My language learning journey: from English to Mandarin


Stephani Bradley

I needed to start a new language with drive and pre-set ideas that would stay with me.

Opening a small book, I start at the beginning, a messy scribbled page awaits me. The events that led to me deciding to learn a new language were different from most.

Senior year of high school, January 2020, before the great vacation soon to occur in March of the same year, I began something new. That something needed to be challenging for my poor, bored and over-ambitious brain. I open my book.

For backstory, I have been watching anime for a very long time, but the Japanese language was too mainstream and expected. Similarly, I enjoyed Korean music and occasionally a drama or two, but the Korean language was newer to me and I did not feel learning the language would be a passion I could keep up.

I needed to start a new language with drive and pre-set ideas that would stay with me. Finally, I chose the hardest possible mainstream language to learn for an English native: Mandarin Chinese.

Now, time for a quick recap on the basic history of Chinese. Thanks to a quick Google search, Wikipedia has led me to some basic facts. Chinese is one of the oldest languages still spoken today.

China was also one of the earliest settlements of our known human existence, originating alongside the Huang He (Yellow River), China is regarded as one of the cradles of civilization, alongside other known civilizations such as Mesopotamia and the Indus River valley.

Fast forward thousands of years, the Republic of China, the China of the present day, was founded Oct. 1, 1949, by communist leader Mao Zedong. During this time, Mao Zedong declared that the many dialects (definition of dialect in my own words- same language, different accent, but to the point of the dialect being almost an entirely new language from its root) were to be joined under one.

He chose the most popular, the Beijing dialect. They educated the children with that dialect, soon named Mandarin Chinese, while also enforcing the simplified writing system of the Chinese we most often see today. Traditional writing is only used in special instances.

Moving onto the next white page in my metaphorical book, I decided first to find a new app to teach me because the Duolingo owl thoroughly haunts my nightmares and I wish not to see it ever again.

I found a specialized app called ChineseSkill. It focused heavily on vocabulary and improved basic vocabulary quickly. Eventually, though, I lost motivation six months into my journey, now having surpassed beginner’s intermediate, I decided in June of 2020 to fall back into the owl’s trap.

Duolingo helped me so much despite the constant fear, but I had to neglect vocabulary because of the way I study not being compatible with Duolingo. Despite this, my grammar improved with leaps and bounds, and I finally connected with the flow and patterns of the language.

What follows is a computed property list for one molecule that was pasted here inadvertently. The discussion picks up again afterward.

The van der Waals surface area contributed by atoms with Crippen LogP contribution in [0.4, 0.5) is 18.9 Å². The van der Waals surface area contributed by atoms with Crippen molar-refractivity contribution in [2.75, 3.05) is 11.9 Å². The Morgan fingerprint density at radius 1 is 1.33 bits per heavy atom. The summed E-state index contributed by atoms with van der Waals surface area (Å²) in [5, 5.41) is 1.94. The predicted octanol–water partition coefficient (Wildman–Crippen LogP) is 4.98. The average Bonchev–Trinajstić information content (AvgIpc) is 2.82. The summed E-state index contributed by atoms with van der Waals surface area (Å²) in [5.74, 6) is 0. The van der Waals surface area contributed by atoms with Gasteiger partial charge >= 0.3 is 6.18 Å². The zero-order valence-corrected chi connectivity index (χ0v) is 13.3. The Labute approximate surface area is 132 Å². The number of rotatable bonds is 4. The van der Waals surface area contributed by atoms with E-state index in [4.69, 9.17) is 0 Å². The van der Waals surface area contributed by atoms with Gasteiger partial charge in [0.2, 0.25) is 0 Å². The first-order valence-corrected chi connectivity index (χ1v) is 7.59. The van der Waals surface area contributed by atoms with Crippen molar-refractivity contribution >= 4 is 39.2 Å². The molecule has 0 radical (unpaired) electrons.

Fast forward another six months and I’m finishing up midterms of freshman year in college and I haven’t done my language lessons in months. Christmas break leads me to reinstate my passion; I officially reach elementary intermediate level fluency. I could get by as a tourist in mainland China (or any other similarly speaking mandarin area) with basic levels of communication as well as get basic context in mandarin shows.

This is the point where I learned that picking up a language is much more than study and learning, it is about immersion. I couldn’t go to mainland China anytime soon though, so I forced myself to take recommendations from some of the most popular shows on the Asian media streaming service called Rakuten Viki and Tencent video.

I found many good dramas and often watched shows with no English translations or subtitles. Those were the hardest but I felt much more confident in my pronunciation and grammar than before. But I was lacking in basic vocabulary.

Jumping another six months forward, I surpass my year anniversary of beginning my language journey in June of 2021. This occasion finds me bored and lacking in passion once more, so I switch up my learning methods again.

It’s worth mentioning that I found some amazing Chinese artists and thoroughly listened to music in mandarin often. It helped. Very much.

I decided to join Busuu, a premium language learning app specialized in big languages. I joined Mandarin and quickly saw how professional and centered it was.

This app improved my vocabulary and grammar very fast at the same time, and I worked personally with native speakers who automatically pair with me, forcing me to care about sounding correct.

I made many mistakes, but it was fun to be corrected and learn why I was corrected. The community on Busuu was very good for me.

This now brings us to present-day August 2021, and I am occasionally popping into the app to do a quick lesson, but I am not focused. I will make more time eventually, but for now, I am content taking my time and strengthening what I already know.

I fully expect this journey to be years in the making. Hopefully, in three years, I will be confident enough to understand a whole TV show in Mandarin without help.

I want to look back on this article sometime in the future and be able to laugh at my younger self for having so many doubts about my ability. I have confidence in myself and my passion for the language, and my biggest promise to myself is to always keep this journey fun and enjoyable.

Whenever it becomes a chore, I will take a break until my passion is rekindled. This concludes this page of the story of my language learning journey. Now I will flip the page.